Estate planning and a Florida Pet Trust can be a great field of law because it allows many of our top clients to plan for their futures and beyond. Through estate planning, we can reduce your taxes, protect your assets, and help you to leave a lasting legacy well beyond your life.
However, estate planning often fails to keep up with the times. Pets are some of the most important members of a person’s family but are often left out of a person’s estate plan. Many estate plans in Florida contain documents such as revocable trusts to avoid probate, or an irrevocable trust to help protect assets. Many Florida estate plans include advanced directives, which tell the court what life-saving procedures you may or may not want.
What most estate plans lack is a plan for what happens to your pets when you pass away or become incompetent. Pets like dogs or cats often become part of the family much like people. Studies show that 73 percent of dog owners, as well as over 60 percent of cat owners, perceive their pets to be like children or other close family members.Trusts for Pets Under Current Florida Law
Until recently the Florida trust code did not allow for any estate planning mechanism that ensured pets were taken care of after death. The legislature has since amended the law to allow for pet trusts under Florida Statute section 737.116.
Under the old law, pet trusts were allowed but practically unenforceable. The testators could create specific bequests for their best in the wills and trusts, but these arrangements were viewed as “honorary.” This meant the Florida courts could not enforce the provisions of the trust if the pet’s caretakers used the money for themselves rather than the pet. The court reasoned that the pet was not actually a person, so therefore the court could not consider the animal to be a beneficiary.
The courts also held estate planning for pets often violated the rule against perpetuities. This rule is a complicated rule that states that an interest in property must vest no later than 21 years after the death of a measuring life. The courts formally held a pet could not be used as a measuring life, so any bequest could violate the rule.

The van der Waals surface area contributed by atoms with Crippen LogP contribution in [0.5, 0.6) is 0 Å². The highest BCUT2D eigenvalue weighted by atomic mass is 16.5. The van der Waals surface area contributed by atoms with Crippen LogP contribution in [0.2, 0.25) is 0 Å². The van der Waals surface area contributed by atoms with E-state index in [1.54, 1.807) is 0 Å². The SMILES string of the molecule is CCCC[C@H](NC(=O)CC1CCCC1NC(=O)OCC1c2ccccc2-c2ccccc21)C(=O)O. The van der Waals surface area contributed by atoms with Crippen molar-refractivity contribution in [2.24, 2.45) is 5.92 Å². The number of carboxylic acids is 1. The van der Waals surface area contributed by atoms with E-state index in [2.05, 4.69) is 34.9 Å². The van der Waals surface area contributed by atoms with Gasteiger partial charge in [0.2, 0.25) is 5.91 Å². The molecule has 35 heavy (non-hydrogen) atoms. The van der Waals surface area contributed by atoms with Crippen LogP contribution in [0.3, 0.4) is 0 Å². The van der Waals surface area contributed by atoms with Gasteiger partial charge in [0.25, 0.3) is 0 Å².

Now pet owners can establish a pet trust to provide for pets during the pet’s lifetime. The trusts can provide for care and maintenance of the pet. If the trust needs to care for more than one animal, then trust can exist until the last animal passes away. The pet trust may also designate who should serve as trustee, or if a court should appoint a trustee. Some animals may live for 30-50 years after we are gone and without the resources and instructions necessary to provide for them, their chance of having a happy life is reduced.How the Pet Trust Works in Florida
In a Florida Pet Trust, the trustee takes possession of the pet. He or she personally cares for the animal and uses the trust funds to pay for the expenses. These expenses may be things like vet appointments, dog food, and other care typically needed by pets.
The Florida Pet Trust only allows for animals living during the settlor’s life to be named as beneficiaries. This means an animal cannot be added to the pet trust after the settlor dies. Once there are no more remaining pets in the trust, then any remaining funds are distributed according to the trust document. These remaining funds can go to other beneficiaries or a charity of the settlor’s choice. The Florida Pet Trust is gaining popularity with people who have animals that will outlive the settlor and for those who want their pets taken care of without placing a burden on the caretakers.
It is important to determine if you want to fund the trust while you are alive or upon your death. If the Florida Pet Trust will be funded upon your death it can be created with provisions added to your Florida Will or Florida Revocable Trust and is called a testamentary pet trust.Problems With Florida Pet Trusts
Pet trusts can be expensive to maintain so it is important to consider the amount of assets you plan to put in the trust and the associated expenses. Often for domesticated pets, it may make sense to do a traditional bequest with a trusted individual.
If you would like more information on Florida Pet Trust or to create a Pet Trust in Jacksonville or other areas of Florida, CONTACT our Florida Pet Trust Lawyers by email or call us at 904-685-1200 to discuss your situation today.
To read more about Florida Pet Trusts see the Florida Estate Planning Lawyer Blog.